The next day we woke up late with very little time to eat before heading off to our wine tasting appointments. Being right in that little patch of downtown, there are several sit down spots, but not a lot of obvious to-go type places other than Subway (Oxbow across the bridge was being saved for the next day) so, we walked through the shopping center and found Christopher’s Fine Foods. On the surface it looks very gift shop-ish with its huge glass storefront and the walls lined with jarred spreads, olive oils, and some teas, but we popped in anyway and the special spreads on their sandwiches drew us in. SO ordered prosciutto, brie, and arugula with a fig compote while I ordered the “southwestern turkey” w/ roasted turkey breast, gouda, tomatoes, lettuce, and a raspberry-[red wine] aioli, both on baguettes. Ingredients tasted good, baguettes were fresh, nice spreads and a great deal at $5 each. If you’re familiar, my 5 out of 5 is a turkey and havarti w/ light mustard on an Acme baguette from The Junkett and this was a solid 3.75.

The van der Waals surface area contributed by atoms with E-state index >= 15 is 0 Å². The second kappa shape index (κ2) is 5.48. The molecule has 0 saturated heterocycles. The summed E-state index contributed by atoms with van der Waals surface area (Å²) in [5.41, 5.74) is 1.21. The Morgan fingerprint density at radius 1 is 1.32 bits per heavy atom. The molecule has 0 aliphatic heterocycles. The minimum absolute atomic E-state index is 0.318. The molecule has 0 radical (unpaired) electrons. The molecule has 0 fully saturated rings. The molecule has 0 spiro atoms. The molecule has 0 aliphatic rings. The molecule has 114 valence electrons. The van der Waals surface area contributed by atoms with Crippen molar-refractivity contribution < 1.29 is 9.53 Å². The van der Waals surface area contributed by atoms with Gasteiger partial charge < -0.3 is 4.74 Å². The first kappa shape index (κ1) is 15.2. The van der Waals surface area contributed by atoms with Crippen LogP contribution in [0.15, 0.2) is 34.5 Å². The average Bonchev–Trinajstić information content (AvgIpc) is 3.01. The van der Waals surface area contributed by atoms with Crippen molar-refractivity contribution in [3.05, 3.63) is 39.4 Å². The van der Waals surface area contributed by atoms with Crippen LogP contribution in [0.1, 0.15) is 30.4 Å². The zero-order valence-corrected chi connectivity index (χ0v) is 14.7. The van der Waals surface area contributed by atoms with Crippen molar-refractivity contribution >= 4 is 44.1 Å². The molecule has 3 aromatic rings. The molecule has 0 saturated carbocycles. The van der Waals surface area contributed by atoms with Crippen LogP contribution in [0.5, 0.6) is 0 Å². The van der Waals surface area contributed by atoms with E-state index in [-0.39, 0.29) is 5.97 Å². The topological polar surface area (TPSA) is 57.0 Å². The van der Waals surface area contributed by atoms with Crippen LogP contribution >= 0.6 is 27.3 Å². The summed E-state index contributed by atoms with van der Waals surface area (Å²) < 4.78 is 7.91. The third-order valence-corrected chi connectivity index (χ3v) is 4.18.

Our first winery stop was Cakebread Cellars with friends that are wine club members. I thought the gardens were beautiful and was a little sad that we were seated all the way in the back of their newest building, but did enjoy walking through the belly of the winery and seeing where the processing takes place and learning little facts along the way. I had never had Cakebread’s wines before and of the 6 current releases we tasted, enjoyed their reds the most, in particular the 2004 Dancing Bear Ranch cab sauv. I was not a fan of their chardonnays and it was rather fitting that our next stop was Honig which specializes in sauv. blancs and cabs where I couldn't resist getting a shirt that said “Friends don’t let friends drink chardonnay.” We were invited to stand around the main counter if we liked (as opposed to sitting under covered tables out on the patio – it was getting a little windy) and I really enjoyed the one-on-one treatment that we got at Honig (it was definitely much more relaxed than Cakebread). Was especially impressed by the sauv blancs and the finishes of the cabs we tasted. Very thoughtfully made. Currently scrounging for change to become a member.